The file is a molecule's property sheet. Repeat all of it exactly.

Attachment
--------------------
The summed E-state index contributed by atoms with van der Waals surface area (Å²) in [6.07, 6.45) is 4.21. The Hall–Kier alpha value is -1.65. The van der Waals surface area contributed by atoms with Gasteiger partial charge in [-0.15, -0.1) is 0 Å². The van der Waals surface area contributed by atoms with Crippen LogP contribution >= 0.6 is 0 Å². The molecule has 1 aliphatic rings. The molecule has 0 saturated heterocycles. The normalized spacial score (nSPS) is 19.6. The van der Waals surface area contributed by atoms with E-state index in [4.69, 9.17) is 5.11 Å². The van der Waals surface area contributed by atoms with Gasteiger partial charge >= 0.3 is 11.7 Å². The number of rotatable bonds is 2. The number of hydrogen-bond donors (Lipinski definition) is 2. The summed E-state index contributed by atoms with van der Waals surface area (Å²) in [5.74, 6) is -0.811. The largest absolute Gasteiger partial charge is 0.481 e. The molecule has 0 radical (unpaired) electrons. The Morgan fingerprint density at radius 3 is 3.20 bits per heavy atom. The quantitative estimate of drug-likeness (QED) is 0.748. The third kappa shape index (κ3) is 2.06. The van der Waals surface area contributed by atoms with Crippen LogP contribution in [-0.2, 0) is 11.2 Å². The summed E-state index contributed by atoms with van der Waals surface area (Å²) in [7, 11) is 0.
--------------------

The summed E-state index contributed by atoms with van der Waals surface area (Å²) in [6.07, 6.45) is 4.21. The Hall–Kier alpha value is -1.65. The van der Waals surface area contributed by atoms with Gasteiger partial charge in [-0.15, -0.1) is 0 Å². The van der Waals surface area contributed by atoms with Crippen LogP contribution >= 0.6 is 0 Å². The molecule has 1 aliphatic rings. The molecule has 0 saturated heterocycles. The normalized spacial score (nSPS) is 19.6. The van der Waals surface area contributed by atoms with E-state index in [4.69, 9.17) is 5.11 Å². The van der Waals surface area contributed by atoms with Gasteiger partial charge >= 0.3 is 11.7 Å². The number of rotatable bonds is 2. The number of hydrogen-bond donors (Lipinski definition) is 2. The summed E-state index contributed by atoms with van der Waals surface area (Å²) in [5.74, 6) is -0.811. The largest absolute Gasteiger partial charge is 0.481 e. The molecule has 0 radical (unpaired) electrons. The Morgan fingerprint density at radius 3 is 3.20 bits per heavy atom. The quantitative estimate of drug-likeness (QED) is 0.748. The third kappa shape index (κ3) is 2.06. The van der Waals surface area contributed by atoms with Crippen LogP contribution in [-0.2, 0) is 11.2 Å². The summed E-state index contributed by atoms with van der Waals surface area (Å²) in [7, 11) is 0.